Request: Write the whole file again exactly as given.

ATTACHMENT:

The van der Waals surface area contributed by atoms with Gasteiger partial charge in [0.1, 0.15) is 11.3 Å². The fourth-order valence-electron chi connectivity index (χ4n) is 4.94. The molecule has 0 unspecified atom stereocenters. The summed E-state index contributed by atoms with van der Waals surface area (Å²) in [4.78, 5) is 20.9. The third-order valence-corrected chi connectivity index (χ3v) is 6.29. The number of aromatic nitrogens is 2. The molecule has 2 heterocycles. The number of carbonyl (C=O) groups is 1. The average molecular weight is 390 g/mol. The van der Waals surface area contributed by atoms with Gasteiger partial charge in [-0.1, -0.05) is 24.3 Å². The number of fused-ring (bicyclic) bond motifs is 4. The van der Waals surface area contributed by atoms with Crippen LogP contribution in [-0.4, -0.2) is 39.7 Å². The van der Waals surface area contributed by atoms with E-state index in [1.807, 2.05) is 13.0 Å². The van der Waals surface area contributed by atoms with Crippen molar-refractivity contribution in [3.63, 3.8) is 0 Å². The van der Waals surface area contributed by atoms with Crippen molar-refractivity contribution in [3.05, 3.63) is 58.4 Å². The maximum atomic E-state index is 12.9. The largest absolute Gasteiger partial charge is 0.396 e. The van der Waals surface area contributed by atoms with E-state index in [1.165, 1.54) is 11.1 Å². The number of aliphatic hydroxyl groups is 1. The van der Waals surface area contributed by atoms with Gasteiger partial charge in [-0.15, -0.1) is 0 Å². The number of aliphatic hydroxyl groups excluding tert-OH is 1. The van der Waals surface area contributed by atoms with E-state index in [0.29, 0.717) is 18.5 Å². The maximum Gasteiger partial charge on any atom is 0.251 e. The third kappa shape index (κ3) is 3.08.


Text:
The van der Waals surface area contributed by atoms with Gasteiger partial charge in [0.1, 0.15) is 11.3 Å². The fourth-order valence-electron chi connectivity index (χ4n) is 4.94. The molecule has 0 unspecified atom stereocenters. The summed E-state index contributed by atoms with van der Waals surface area (Å²) in [4.78, 5) is 20.9. The third-order valence-corrected chi connectivity index (χ3v) is 6.29. The number of aromatic nitrogens is 2. The molecule has 2 heterocycles. The number of carbonyl (C=O) groups is 1. The average molecular weight is 390 g/mol. The van der Waals surface area contributed by atoms with Gasteiger partial charge in [-0.1, -0.05) is 24.3 Å². The number of fused-ring (bicyclic) bond motifs is 4. The van der Waals surface area contributed by atoms with Crippen LogP contribution in [-0.4, -0.2) is 39.7 Å². The van der Waals surface area contributed by atoms with E-state index in [1.807, 2.05) is 13.0 Å². The van der Waals surface area contributed by atoms with Crippen molar-refractivity contribution in [3.63, 3.8) is 0 Å². The van der Waals surface area contributed by atoms with Crippen molar-refractivity contribution in [3.05, 3.63) is 58.4 Å². The maximum atomic E-state index is 12.9. The largest absolute Gasteiger partial charge is 0.396 e. The van der Waals surface area contributed by atoms with E-state index in [1.165, 1.54) is 11.1 Å². The number of aliphatic hydroxyl groups is 1. The van der Waals surface area contributed by atoms with Gasteiger partial charge in [-0.15, -0.1) is 0 Å². The number of aliphatic hydroxyl groups excluding tert-OH is 1. The van der Waals surface area contributed by atoms with E-state index in [0.29, 0.717) is 18.5 Å². The maximum Gasteiger partial charge on any atom is 0.251 e. The third kappa shape index (κ3) is 3.08.